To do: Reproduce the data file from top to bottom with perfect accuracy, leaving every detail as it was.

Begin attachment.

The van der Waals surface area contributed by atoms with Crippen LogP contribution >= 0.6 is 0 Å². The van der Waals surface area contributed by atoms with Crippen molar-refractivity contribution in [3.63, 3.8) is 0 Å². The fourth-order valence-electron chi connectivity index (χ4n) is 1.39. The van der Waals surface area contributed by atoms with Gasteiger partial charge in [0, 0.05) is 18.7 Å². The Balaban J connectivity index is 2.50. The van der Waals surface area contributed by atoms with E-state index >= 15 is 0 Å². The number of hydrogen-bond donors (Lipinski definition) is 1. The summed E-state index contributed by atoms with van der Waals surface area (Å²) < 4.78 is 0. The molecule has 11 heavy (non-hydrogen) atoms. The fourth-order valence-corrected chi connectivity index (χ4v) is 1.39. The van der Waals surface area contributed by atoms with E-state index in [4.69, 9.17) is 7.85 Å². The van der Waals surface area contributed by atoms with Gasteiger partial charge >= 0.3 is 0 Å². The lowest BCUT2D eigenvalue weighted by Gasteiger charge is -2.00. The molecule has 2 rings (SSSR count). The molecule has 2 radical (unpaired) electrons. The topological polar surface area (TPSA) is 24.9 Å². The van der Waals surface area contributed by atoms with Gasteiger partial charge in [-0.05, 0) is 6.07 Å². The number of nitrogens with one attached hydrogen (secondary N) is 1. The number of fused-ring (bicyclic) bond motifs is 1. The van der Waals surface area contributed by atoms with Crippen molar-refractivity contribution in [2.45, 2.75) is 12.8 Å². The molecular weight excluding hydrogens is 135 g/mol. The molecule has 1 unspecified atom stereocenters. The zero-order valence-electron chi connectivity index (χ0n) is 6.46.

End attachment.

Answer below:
The van der Waals surface area contributed by atoms with Crippen LogP contribution >= 0.6 is 0 Å². The van der Waals surface area contributed by atoms with Crippen molar-refractivity contribution in [3.63, 3.8) is 0 Å². The fourth-order valence-electron chi connectivity index (χ4n) is 1.39. The van der Waals surface area contributed by atoms with Gasteiger partial charge in [0, 0.05) is 18.7 Å². The Balaban J connectivity index is 2.50. The van der Waals surface area contributed by atoms with E-state index >= 15 is 0 Å². The number of hydrogen-bond donors (Lipinski definition) is 1. The summed E-state index contributed by atoms with van der Waals surface area (Å²) < 4.78 is 0. The molecule has 11 heavy (non-hydrogen) atoms. The fourth-order valence-corrected chi connectivity index (χ4v) is 1.39. The van der Waals surface area contributed by atoms with E-state index in [4.69, 9.17) is 7.85 Å². The van der Waals surface area contributed by atoms with Gasteiger partial charge >= 0.3 is 0 Å². The lowest BCUT2D eigenvalue weighted by Gasteiger charge is -2.00. The molecule has 2 rings (SSSR count). The molecule has 2 radical (unpaired) electrons. The topological polar surface area (TPSA) is 24.9 Å². The van der Waals surface area contributed by atoms with Gasteiger partial charge in [-0.05, 0) is 6.07 Å². The number of nitrogens with one attached hydrogen (secondary N) is 1. The number of fused-ring (bicyclic) bond motifs is 1. The van der Waals surface area contributed by atoms with Crippen molar-refractivity contribution in [2.45, 2.75) is 12.8 Å². The molecular weight excluding hydrogens is 135 g/mol. The molecule has 1 unspecified atom stereocenters. The zero-order valence-electron chi connectivity index (χ0n) is 6.46.